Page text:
I assume you did that to bolster your straw man argument that Wikipedia experience and more contributions make editor suppression justified on Wikipedia.

Specifically, David in DC, Lou Sanders, who you strangely put in the ‘skeptic’ category, were making the same or similar concerns as Capn, Tumbleman, barleybannocks, who you put in the ‘pro-Sheldrake’ category.

What bothers me about this so much is that you should know better. Because you start adding numbers to your datasets which only appears to back up your theme that “skeptic editors contribute” and “pro sheldrake editors, bad”.

Lou and David in DC gave you your biggest data sets for productivity, yet you arbitrarily assigned them in the skeptic category when they were making the exact same arguments that you accuse others of making as being  ‘pro Sheldrake’, and were even threatened with sanctions by the skeptical editors and quit editing the page because of it.

So that is just misinformation you are publishing. And I have a problem with that because you claim to be an online skeptic, who focuses on online misinformation.

Using your arbitrary assignments of ‘pro-Sheldrake’ and ‘skeptic’, we could also add editors 74 and Liz and Very Scary Mary, who noted the same problem regarding the small but vocal set of skeptic editors, and were frequently but ‘coincidentally’ harassed by those same skeptics.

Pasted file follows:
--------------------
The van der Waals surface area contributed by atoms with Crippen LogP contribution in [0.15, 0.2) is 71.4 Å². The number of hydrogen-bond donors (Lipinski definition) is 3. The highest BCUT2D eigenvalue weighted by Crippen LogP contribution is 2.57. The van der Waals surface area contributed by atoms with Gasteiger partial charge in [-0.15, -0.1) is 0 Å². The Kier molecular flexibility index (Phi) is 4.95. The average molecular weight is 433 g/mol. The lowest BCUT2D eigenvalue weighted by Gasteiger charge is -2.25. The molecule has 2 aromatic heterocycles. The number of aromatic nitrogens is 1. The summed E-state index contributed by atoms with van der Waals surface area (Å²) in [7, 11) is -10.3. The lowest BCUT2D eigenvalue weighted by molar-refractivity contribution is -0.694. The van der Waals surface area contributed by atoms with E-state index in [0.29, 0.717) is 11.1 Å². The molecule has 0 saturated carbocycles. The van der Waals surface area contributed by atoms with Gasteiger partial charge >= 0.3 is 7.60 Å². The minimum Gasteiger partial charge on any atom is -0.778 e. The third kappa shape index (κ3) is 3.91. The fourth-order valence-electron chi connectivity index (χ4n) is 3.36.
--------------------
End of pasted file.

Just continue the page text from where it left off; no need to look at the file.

Here is what your data set should have looked like, keeping your arbitrary assignments, even without including the other, as you call it ‘pro-Sheldrake’ editors.


And something else you left out was that the biggest editor on Rupert Sheldrake’s article is Manul (formerly Vzaak).

Manul has such a large article count because they got approved to perform hundreds of auto-reverts a day, but those active contributions are negligible in number as those are programmatic actions taken by a script, not a human behavior.

So to include that data from Manul could be considered cheating, if you want to talk about numbers of actual edits users are doing.

And we both know Manul is a skeptical activist through and through, beginning editing on the Sheldrake article as a Single Purpose Account (SPA) and focusing on Biographies of skeptics.

From Vzaak’s formation until the auto-reverts began on Feb 11 nearly all their activity was devoted to ranting about pseudoscience but not doing much else on Wikipedia, and his percentages haven’t improved much since then if you look closely.

If we included the (somewhat dated, I’ll admit) number of article edits Manul made before starting auto-reverts – here is what his part of the data set would have looked like without his auto-reverts.

Here is a preview… it doesn’t uphold your claim that skeptics contribute more than the ‘whackos’ they oppose.

I’m not sure where the win is for you running misinformation campaigns like this for skeptic activity on Wikipedia, you are clearly misrepresenting and misleading readers to what is happening.



Rome Viharo – publisher, Wikipedia, We Have a Problem.